Culture and Representation
The Culture and Representation track provides a coherent academic framework for exploring a range of overlapping fields of inquiry, partly related to the interdisciplinary field of cultural studies, including popular culture, media studies, visual culture, cultural policy, along with cultural anthropology and cultural geography. The track builds on the strengths of MEIS as a broadly multidisciplinary area studies department and expands them by offering training in critical theory (e.g., narrative theory, performance theory, political theory, postcolonial critique) and methodologies (e.g., textual analysis, discourse analysis, institutional analysis, interviews, ethnography, digital methods). Students in the Culture and Representation track will, in consultation with their advisor(s), craft a program of coursework and supervised training in a range of areas, as well as departments such as Art; Public Policy; Anthropology; Cinema Studies; Comparative Literature; Media, Culture and Communication; Performance Studies; and Social and Cultural Analysis.
The Islamic Studies track is designed to offer students an integrated program of training in the academic study of the religion of Islam, combining the philological study of texts with the methodological perspectives of religious studies. Students opting for this track can draw on faculty expertise in such areas as Qur’an and exegetical traditions, Islamic law, Islamic history and historiography, Sufism, material culture and lived religion, while also taking advantage of the comparative and methodological resources of NYU's Program in Religious Studies. Several other NYU programs, including the Institute for the Study of the Ancient World and Silsila: The Center for Material Histories, offer a plethora of public events and conferences on topics (including early Islam and Islamic material culture) of interest to students in Islamic Studies. The broader resources of the Middle Eastern and Islamic Studies department also facilitate the integration of analytical tools adapted from history, anthropology and cultural studies to topics relating to Islamic Studies. Courses within the department relevant to this track, taught by Professors Ismail Fajrie Alatas, Abigail Balbale, Ayşe Baltacıoğlu-Brammer, Marion Katz, and Philip Kennedy, include Problems and Methods in Islamic Studies (a core course required for students in the Islamic Studies track); Lived Islam; Islamic Space and Time; History of Islamic Law; Religion and Religious Movements in the Middle East; Sunni-Shia: Past and Present; and History, Fiction and Narrative in Arabic/Islamic Texts. In addition, students in the Islamic Studies track frequently take advantage of the Inter-University Doctoral Consortium and take classes at Columbia and Princeton.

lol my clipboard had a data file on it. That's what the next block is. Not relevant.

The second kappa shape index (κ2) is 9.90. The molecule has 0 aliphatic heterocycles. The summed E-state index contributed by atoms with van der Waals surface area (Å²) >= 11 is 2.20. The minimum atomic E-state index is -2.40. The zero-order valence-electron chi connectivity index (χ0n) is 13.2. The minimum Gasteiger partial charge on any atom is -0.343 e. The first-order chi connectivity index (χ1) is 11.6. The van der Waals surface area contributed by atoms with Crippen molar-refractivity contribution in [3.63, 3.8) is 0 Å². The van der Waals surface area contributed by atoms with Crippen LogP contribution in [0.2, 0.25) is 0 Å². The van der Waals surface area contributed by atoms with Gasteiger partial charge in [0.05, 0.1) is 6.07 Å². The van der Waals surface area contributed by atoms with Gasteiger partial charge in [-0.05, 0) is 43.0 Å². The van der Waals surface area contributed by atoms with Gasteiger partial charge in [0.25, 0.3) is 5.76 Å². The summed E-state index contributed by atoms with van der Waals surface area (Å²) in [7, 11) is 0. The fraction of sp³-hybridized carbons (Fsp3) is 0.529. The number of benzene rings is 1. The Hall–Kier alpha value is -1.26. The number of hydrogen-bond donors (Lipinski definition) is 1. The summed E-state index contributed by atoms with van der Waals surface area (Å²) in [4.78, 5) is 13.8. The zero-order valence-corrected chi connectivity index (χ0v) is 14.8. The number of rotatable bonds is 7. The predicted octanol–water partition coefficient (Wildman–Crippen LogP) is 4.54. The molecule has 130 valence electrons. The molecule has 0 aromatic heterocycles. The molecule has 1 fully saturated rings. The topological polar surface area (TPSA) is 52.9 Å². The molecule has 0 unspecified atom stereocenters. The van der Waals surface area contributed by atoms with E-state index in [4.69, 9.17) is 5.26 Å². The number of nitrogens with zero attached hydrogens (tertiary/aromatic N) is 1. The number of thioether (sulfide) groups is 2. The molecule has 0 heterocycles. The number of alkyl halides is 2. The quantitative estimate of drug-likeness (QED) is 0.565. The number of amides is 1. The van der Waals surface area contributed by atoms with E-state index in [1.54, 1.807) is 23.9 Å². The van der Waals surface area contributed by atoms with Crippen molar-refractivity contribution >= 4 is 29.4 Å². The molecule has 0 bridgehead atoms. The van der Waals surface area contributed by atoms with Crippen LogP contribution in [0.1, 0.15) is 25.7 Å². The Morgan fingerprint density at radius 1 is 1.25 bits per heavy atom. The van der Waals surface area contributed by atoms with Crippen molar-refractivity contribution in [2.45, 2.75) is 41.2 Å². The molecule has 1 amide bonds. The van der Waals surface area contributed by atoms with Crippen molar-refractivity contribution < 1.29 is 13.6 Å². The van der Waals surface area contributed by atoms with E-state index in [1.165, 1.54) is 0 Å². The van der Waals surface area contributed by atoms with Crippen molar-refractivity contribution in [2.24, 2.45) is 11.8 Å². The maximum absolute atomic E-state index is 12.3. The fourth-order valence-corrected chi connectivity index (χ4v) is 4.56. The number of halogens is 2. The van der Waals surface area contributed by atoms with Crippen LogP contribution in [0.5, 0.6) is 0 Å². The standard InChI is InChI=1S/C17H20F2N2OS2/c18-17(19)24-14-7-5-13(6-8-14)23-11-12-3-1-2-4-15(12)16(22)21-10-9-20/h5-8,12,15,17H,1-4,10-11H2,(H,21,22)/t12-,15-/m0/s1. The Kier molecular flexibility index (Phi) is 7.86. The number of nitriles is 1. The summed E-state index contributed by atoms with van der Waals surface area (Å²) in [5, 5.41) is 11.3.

The Literature track builds on the strengths of its area studies home department and expands them by offering theoretical training that enables both the study of a single given Middle East literature and comparatist projects. The track’s departmental base makes for sound linguistic competence that supports comparatism between the literatures of the Middle East, or between literatures of the region and those of other parts of the world. Projects that address Translation Studies or the theoretical and intellectual production of the Global South are particularly welcome. Ample resources are in place for interdisciplinary approaches to the study of literature, both modern and pre-modern. Students in the track will, in consultation with their advisor(s), craft a program of coursework and supervised training in a range of areas, as well as other departments. Students are particularly encouraged to take courses in the Department of Comparative Literature and—depending on their planned projects—consider enrolling either in its Advanced Certificate in Poetics and Theory or its Advanced Certificate Comparative Approaches to the Literatures of Africa, the Middle East, and the Global South (CALAMEGS).
Literature track primary faculty: Hala Halim, Philip Kennedy